Amazon Web Services (AWS) is increasing its footprint in the “internet of things” today by bringing voice control capabilities to low-powered devices by offloading the majority of the work to the cloud.
According to a new report from TechCrunch, the voice assistant will now run on devices with as little as 1MB of memory and low-power chips like the Cortex-M processor, meaning in the future you could find Alexa in lightbulbs and simple toys.
Amazon is making this happen by offloading workloads that require intense computing power and memory from the device to the cloud, without increasing cloud computing costs for the device maker. The company says the lower requirements will reduce the bill of materials for these smaller Alexa-enabled devices by up to 50 percent, significantly reducing the ultimate retail price.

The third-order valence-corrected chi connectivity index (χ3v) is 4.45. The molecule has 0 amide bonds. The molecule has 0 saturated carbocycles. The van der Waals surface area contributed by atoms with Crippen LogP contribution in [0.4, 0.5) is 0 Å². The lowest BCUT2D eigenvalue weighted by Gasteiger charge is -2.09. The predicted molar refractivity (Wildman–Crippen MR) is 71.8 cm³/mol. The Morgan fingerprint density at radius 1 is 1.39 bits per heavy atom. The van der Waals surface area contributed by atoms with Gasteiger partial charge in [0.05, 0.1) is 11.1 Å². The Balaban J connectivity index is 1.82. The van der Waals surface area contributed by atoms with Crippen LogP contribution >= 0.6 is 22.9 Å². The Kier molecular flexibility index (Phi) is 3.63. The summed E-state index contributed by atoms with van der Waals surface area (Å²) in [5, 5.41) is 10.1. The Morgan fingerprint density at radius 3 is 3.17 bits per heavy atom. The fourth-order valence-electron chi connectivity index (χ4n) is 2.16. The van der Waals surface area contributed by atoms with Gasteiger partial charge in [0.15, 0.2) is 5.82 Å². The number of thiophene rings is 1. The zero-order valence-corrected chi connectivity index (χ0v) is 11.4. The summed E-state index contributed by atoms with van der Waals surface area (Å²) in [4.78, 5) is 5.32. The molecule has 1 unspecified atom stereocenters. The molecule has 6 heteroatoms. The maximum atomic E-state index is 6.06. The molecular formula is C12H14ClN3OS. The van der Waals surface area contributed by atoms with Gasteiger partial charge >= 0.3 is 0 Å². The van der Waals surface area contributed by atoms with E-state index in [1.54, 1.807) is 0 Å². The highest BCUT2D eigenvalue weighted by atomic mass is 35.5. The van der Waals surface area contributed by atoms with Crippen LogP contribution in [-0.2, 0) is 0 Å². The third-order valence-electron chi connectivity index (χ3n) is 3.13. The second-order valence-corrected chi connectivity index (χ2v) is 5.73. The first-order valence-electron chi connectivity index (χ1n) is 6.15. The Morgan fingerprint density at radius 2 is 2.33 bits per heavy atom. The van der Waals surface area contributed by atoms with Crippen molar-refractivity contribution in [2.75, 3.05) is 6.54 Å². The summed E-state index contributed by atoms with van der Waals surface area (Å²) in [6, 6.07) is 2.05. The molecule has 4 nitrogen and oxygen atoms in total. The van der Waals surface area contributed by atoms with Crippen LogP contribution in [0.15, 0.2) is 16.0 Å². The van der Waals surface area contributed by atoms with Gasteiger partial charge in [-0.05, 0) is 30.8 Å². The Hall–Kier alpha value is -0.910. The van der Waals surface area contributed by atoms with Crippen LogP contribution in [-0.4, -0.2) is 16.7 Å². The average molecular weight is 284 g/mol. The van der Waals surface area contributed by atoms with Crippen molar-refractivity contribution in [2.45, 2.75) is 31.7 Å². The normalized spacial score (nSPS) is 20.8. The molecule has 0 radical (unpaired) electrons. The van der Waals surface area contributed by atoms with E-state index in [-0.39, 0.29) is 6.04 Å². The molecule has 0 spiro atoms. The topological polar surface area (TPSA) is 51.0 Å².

“That means you will be able to hopefully in the future see many more form factors and devices now being able to be voice-controlled and directly spoken to,” said Dirk Didascalou, the vice president of internet of things for Amazon Web Services. “I leave it up to your imagination to think what that would mean.”
Other tasks, including retrieving, buffering, decoding and mixing audio on devices, are also offloaded to the cloud, meaning the bar for Alexa entry has been set lower than ever before. Everything from light switches to thermostats could potentially be controlled entirely using voice.
“With this reduction in production cost, customers can now cost-effectively build new categories of differentiated voice-enabled products such as light switches, thermostats, and small appliances,” AWS wrote in a blog post. “This allows consumers to talk directly to Alexa in new parts of their home, office, or hotel rooms for a truly ambient experience.”
The announcements come in advance of the Amazon Web Services re:Invent conference next week and the Consumer Electronics Show in Las Vegas in early January.